Segregation Nation

Omaha’s radical experiment in school integration could serve as a national model—though local resistance indicates it might be a tough sell.

Against all evidence, many believe the nation has already addressed the problem of school segregation. Court-ordered busing, the best known remedy, began in the 1970s and helped ease racial segregation and raise African American academic achievement. However, because it didn’t give parents choice, busing was a political disaster, and a short-lived one. Most cities, including Omaha, abandoned or at least reduced busing after 1980, a year that marked the peak of school integration. As a result, today African American and Latino students across the country attend more-segregated schools than at any point in the past 20 years. At the same time, poverty in those schools has become more concentrated: Increasing numbers of students of color now go to schools that have a majority of low-income attendees. Children at these schools, research shows, tend to fare worse academically.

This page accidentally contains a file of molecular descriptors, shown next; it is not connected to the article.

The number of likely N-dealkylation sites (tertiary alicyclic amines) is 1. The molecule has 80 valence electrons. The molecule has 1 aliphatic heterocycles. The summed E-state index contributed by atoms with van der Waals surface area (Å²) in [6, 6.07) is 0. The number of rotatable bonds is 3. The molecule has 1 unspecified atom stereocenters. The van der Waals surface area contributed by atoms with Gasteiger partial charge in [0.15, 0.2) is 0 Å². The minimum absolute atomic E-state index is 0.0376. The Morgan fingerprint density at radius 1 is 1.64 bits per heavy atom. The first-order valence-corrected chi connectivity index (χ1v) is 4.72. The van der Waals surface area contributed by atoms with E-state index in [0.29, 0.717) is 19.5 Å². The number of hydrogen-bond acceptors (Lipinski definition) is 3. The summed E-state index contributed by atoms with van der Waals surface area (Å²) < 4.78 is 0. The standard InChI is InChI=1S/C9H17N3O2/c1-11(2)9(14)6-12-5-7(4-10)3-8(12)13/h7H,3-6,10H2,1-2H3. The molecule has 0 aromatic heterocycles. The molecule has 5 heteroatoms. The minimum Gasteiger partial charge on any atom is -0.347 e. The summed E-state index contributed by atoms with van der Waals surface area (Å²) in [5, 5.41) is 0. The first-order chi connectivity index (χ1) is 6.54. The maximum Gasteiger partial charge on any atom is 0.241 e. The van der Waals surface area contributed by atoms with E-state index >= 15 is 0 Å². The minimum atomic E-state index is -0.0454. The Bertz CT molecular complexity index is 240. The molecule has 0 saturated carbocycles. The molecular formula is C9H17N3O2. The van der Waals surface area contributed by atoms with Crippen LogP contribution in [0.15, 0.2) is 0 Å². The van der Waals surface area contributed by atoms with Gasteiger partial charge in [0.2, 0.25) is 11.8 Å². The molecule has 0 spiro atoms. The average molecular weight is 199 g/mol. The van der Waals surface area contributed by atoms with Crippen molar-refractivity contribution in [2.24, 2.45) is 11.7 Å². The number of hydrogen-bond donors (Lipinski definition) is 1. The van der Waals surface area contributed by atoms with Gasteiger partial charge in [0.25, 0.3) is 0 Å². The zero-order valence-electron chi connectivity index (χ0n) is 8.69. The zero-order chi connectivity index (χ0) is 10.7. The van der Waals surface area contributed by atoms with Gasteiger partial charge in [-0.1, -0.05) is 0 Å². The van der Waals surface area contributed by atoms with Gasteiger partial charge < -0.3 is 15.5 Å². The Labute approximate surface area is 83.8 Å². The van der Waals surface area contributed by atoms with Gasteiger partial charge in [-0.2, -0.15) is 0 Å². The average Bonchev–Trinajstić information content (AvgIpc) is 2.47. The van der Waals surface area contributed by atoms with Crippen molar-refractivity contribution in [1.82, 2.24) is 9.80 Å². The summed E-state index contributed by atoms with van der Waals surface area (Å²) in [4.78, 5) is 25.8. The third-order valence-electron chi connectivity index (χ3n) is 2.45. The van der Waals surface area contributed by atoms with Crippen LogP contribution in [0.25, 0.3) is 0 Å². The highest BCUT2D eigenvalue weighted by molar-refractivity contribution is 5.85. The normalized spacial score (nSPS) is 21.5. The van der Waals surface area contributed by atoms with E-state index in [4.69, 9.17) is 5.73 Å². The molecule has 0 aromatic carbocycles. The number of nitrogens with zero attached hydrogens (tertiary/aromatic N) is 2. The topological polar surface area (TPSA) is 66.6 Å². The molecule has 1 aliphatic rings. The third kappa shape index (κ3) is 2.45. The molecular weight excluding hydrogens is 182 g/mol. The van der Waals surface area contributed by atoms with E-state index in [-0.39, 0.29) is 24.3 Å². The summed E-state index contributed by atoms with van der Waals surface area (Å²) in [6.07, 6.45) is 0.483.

Read remainder of the story at The American Prospect

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About Bob Voelker

Head of the Munsch Hardt (Dallas law firm) Hospitality & Mixed Use Development Group, and former developer of affordable housing. I'm i
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